This is not the typical exaltation interview of technology. Neither of complaisant speeches with the new economy. Nick Srnicek (Canada, 1982), professor at King's College London and author of the book Platform capitalism (Black Box), openly affirms his academic and political communism. An unusual position in an environment such as technology.
Your solutions to the power amassed by large companies, such as Google, Amazon and Facebook, have nothing to do with the increase of competitiveness. Rather the complete opposite. "We have to go back to traditional tools such as public regulation and public ownership," he said during the interview prior to the Technology and Society event, organized by EL PAÍS RETINA and in which he intervened. Srnicek. Vehement, concise, precise verb and easy example, this Canadian does not know if his postulates will triumph as the workers revolution of past centuries; although more than one already has it present like third route before as much digital empire.
Why is it so difficult to offer unorthodox visions about the digital environment that surrounds us?
Google and Amazon have been in the market for 20 years, but their business model is recent. We have not adapted our economic analyzes to understand what they do and who they are. Another important factor is that we have standardized ideas in our imagination. For example, we think that Amazon is an e-commerce company when it is not. It is a company of cloud. All its benefit comes from AWS, which is its division for cloud computing. This would be a part of why it is so complicated to have a different thought.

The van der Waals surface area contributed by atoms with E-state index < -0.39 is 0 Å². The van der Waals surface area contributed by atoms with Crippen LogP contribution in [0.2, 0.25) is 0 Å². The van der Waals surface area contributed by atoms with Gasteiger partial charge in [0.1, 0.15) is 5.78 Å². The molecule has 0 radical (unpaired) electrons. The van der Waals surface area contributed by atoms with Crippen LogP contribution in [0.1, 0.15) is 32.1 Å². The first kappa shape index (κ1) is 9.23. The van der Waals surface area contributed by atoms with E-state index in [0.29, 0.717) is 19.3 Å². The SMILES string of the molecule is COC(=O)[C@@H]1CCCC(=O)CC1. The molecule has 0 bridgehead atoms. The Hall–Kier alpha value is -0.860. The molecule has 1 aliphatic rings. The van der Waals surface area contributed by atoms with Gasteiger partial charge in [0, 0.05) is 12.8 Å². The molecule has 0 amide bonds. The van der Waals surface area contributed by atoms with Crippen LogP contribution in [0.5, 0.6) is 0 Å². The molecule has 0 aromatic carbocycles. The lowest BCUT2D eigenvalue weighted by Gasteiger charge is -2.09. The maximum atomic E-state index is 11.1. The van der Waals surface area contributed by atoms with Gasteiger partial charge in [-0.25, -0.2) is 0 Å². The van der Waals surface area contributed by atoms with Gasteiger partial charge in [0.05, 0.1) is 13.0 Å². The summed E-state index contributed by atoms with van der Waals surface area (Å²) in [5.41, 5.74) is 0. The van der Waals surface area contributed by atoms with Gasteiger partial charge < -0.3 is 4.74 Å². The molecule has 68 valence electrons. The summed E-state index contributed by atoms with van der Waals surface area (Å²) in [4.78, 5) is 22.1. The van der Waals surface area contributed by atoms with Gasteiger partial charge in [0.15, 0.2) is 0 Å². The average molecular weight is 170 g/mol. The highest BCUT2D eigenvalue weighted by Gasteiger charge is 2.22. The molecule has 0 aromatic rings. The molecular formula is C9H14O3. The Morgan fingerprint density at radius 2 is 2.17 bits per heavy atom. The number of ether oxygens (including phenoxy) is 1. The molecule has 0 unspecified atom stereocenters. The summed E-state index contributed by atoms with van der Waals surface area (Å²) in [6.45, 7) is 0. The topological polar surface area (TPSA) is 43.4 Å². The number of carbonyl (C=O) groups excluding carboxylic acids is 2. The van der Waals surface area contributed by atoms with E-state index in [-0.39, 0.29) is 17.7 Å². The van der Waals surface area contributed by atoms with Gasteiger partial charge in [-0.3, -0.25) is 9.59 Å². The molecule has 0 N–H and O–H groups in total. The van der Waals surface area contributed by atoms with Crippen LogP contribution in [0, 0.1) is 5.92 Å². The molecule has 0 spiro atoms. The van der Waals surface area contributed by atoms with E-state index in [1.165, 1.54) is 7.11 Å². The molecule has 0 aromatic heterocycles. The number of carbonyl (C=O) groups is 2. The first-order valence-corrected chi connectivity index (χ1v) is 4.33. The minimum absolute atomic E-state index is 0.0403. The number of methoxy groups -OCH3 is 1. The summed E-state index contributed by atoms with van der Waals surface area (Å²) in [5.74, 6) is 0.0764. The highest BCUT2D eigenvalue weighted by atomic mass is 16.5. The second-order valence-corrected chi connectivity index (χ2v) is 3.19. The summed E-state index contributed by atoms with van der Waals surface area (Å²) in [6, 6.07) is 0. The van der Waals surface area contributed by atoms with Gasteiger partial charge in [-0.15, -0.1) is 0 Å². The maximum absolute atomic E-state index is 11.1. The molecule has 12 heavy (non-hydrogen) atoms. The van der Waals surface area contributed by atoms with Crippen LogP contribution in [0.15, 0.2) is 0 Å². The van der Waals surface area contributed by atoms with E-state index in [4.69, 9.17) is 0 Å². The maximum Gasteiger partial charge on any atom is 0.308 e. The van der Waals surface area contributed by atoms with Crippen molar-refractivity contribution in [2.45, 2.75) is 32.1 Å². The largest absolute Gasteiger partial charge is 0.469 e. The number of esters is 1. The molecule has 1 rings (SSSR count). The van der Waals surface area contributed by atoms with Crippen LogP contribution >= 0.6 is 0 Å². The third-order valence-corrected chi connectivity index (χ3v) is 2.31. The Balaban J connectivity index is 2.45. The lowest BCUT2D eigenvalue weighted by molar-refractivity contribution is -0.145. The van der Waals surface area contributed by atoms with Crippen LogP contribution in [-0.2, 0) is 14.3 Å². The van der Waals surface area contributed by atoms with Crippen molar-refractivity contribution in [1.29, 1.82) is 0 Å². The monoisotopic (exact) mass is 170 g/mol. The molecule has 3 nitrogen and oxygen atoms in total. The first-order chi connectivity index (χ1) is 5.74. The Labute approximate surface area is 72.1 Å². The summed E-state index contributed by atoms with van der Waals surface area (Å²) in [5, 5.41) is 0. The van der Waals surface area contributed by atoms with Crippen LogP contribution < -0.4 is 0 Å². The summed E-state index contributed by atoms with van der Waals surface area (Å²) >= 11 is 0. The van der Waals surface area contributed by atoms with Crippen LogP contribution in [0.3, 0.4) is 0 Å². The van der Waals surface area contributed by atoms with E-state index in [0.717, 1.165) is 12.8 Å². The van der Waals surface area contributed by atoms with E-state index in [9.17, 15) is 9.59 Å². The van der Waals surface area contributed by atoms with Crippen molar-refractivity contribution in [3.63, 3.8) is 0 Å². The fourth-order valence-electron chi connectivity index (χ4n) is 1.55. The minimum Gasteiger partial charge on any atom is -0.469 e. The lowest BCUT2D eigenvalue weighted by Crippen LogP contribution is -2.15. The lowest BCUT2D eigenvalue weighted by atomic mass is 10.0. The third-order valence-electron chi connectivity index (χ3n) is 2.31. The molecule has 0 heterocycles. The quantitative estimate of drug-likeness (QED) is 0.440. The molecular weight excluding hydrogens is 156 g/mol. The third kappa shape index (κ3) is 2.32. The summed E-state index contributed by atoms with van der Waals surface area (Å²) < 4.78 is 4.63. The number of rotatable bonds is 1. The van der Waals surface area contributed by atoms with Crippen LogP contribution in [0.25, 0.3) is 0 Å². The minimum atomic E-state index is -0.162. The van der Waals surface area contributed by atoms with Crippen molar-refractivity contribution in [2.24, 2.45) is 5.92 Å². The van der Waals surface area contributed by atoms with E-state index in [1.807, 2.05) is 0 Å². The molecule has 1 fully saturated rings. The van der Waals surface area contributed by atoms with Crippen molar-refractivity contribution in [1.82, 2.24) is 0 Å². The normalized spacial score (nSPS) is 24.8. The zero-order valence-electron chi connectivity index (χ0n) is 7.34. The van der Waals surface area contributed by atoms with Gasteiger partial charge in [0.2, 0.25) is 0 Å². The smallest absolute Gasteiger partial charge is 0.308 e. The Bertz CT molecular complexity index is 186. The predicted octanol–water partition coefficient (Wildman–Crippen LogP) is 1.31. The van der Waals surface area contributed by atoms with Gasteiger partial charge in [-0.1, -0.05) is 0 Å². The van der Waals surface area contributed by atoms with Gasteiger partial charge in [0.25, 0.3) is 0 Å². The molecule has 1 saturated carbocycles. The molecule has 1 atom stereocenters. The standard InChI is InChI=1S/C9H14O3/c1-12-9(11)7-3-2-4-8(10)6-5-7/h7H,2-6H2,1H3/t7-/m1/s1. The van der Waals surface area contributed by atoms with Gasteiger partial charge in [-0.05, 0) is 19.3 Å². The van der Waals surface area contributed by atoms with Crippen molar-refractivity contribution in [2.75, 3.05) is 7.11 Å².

What is the thought then generalized to society?
The one in Silicon Valley: move faster than the rest and break the sectors. Companies like Uber or Airbnb have reached all cities and have caused the disruption of entire industries. However, in the case of Airbnb, housing prices have skyrocketed and with Uber there is increasing traffic, which increases pollution. But this has already happened and now is when it seems that we have to catch up ... and we are late to reverse it.
Only the legislator's inaction has led them to have all the power you describe?
They have gained their power through what I would call natural reasons. They are platforms businesses that the more people use them, the greater the benefit they get and the greater the value for everyone in these platforms. It's like a kind of market in which the winner takes everything. Think of the Google search engine. The more people use it, the better the search engine is, which means that a supposed virtuous circle is created in which everyone ends up using it.
And all the great technologists have benefited from this virtuous circle?
They have also used artificial elements to consolidate their power. Basically, buying competitors. Facebook did the same with Instagram and WhatsApp and Google with Appways. Acquire startups or, what is the same, they pay to have innovation and other ways to access new markets. There is no real competitiveness. For example, Facebook tried to buy Snapchat, which declined the offer. What was the solution? Mark Zuckerberg directly copied all the functionalities. Apparently, it seems that there are different companies, but, precisely, they use this to continue giving them more and more power.